Yesterday I opened my garden for the first time for NGS. This was an ambitious plan on my part as the garden was a paddock when we arrived in 2014. There was nothing here thanks to the former residents, a herd of goats.
In 2018 I have battled with a wet, cold winter which left standing water on my low-lying, clay soil as recently as April, followed by the driest Summer for 57 years.
Then, on the week of opening my garden, Thames Water decided to shut the lane to my house and put diversions in place. The final insult however was that the forecast was for rain!
The (NGS yellow) sunflowers were a market purchase to greet visitors on arrival and decorate the tea room aka the garage.
Sweet peas and dahlias in various shades of pink which I grow at work for Ali. I brought some of these home to decorate the tea tables.
I am pleased to report the afternoon was a great success: the rain held off, lots of people visited and perhaps most fun of all was that our very own Cathy joined by the Golfer came along. Cathy as we know is very knowledgeable about plants and floated around the garden chatting to visitors, answering questions. Meanwhile the Golfer did a sterling job, stood at the top of the lane waving traffic down towards the parking.
It was a really good day and I thought my garden did alright by the visitors. We raised just under £1400. Thank you to everyone who came.
Thank you to all my lovely helpers
The charities supported by NGS provide crucial care.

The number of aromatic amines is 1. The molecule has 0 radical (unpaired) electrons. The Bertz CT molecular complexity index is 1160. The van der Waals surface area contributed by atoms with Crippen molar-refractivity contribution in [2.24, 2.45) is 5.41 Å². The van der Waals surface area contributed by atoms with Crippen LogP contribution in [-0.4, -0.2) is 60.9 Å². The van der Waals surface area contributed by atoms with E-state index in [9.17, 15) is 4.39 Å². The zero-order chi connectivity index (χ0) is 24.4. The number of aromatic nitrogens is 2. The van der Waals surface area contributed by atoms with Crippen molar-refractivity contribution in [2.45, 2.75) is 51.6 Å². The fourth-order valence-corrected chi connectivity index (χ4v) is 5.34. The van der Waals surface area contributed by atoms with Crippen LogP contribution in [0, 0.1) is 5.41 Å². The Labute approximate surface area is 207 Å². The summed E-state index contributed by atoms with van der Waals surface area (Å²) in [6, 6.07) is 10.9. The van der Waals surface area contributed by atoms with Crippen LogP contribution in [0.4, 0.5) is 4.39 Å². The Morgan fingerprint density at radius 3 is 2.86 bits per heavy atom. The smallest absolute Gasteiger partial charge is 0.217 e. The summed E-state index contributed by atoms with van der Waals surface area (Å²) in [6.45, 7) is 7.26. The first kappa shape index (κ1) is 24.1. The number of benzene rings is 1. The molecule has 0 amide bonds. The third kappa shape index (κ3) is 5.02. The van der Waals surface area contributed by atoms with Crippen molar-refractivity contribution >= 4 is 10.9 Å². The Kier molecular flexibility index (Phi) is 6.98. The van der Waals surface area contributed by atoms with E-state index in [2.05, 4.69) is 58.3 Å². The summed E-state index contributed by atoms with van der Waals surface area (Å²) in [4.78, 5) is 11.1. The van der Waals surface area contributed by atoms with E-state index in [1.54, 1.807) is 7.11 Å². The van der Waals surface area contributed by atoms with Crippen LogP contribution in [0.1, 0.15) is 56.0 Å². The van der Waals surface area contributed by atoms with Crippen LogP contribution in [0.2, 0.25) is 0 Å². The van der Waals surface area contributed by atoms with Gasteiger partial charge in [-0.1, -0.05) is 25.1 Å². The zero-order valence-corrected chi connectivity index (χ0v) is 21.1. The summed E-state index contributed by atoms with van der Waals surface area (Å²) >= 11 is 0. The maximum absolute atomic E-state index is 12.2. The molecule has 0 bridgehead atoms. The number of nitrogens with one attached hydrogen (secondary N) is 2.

In memory of friends lost:
And for those currently undergoing care
Lucy and little Daisy, Get well soon!
In a Vase on Monday. Thanks for reading. D.
There may be a wedding going on, there may be a special footy match on but my smile is from pictures I took yesterday.
Pot grown Acers.
Golden rain tree, Laburnum
I hope your day is full of smiles. D.
Many more years than I care to calculate, I lived in Surbiton. There was a chap outside the station with a flower stall catching those commuters who needed to buy a bunch of flowers on their way home. There are many reasons why people buy flowers, good and bad, and with my companion we used to like to speculate who was buying and why. My abiding memory of the stall was less about the flowers, more about the banter. His catch phrase was bellowed in unsuspecting commuters ears “all buds, no duds.” This amused me but then perhaps I am easily amused.
So sharing my vase with you today as part of Cathy and her meme, the Surbiton florist came to mind.
Lots of buds yet to open on this Tête-à-tête arrangement of bulbs. I love the simplicity of the container, these tiny little flowers need no adornment. Thanks daughter Dorris. 💛
On my desk, another bud, this time a fattening camellia bud, cut from the garden.
This was tightly shut last week when I cut it. Slowly the warmth of the house has encouraged the bud to swell. I hope that it will eventually open to reveal its surprise: this pink bud will be a predominately white double flower.
Hopefully this won’t be a dud rather a fully functioning bud.
Have a good week. Thank you for reading. D.
Spring flowers are some of the most delightful, don’t you think? Perhaps it is because they signal better weather, and longer daylight hours. They show us that Winter is finally weakening its grip.
It is so much warmer here than of late, there are lambs appearing in the fields, lambs and daffodils. Bright and brassy yellow daffodils. These are Tête-à-tête the little short ones which, in some ways, I prefer as they tend not to get broken by the vagaries of the weather.
Tough-little-cookies could have been an alternative suitable name. A Saturday smile for you. D.
How lovely. On closer inspection those little buttercup type flowers were really soaked after the heavy rain yesterday.
Perhaps this note should just read ‘Stop the press: Spring is on its way.’
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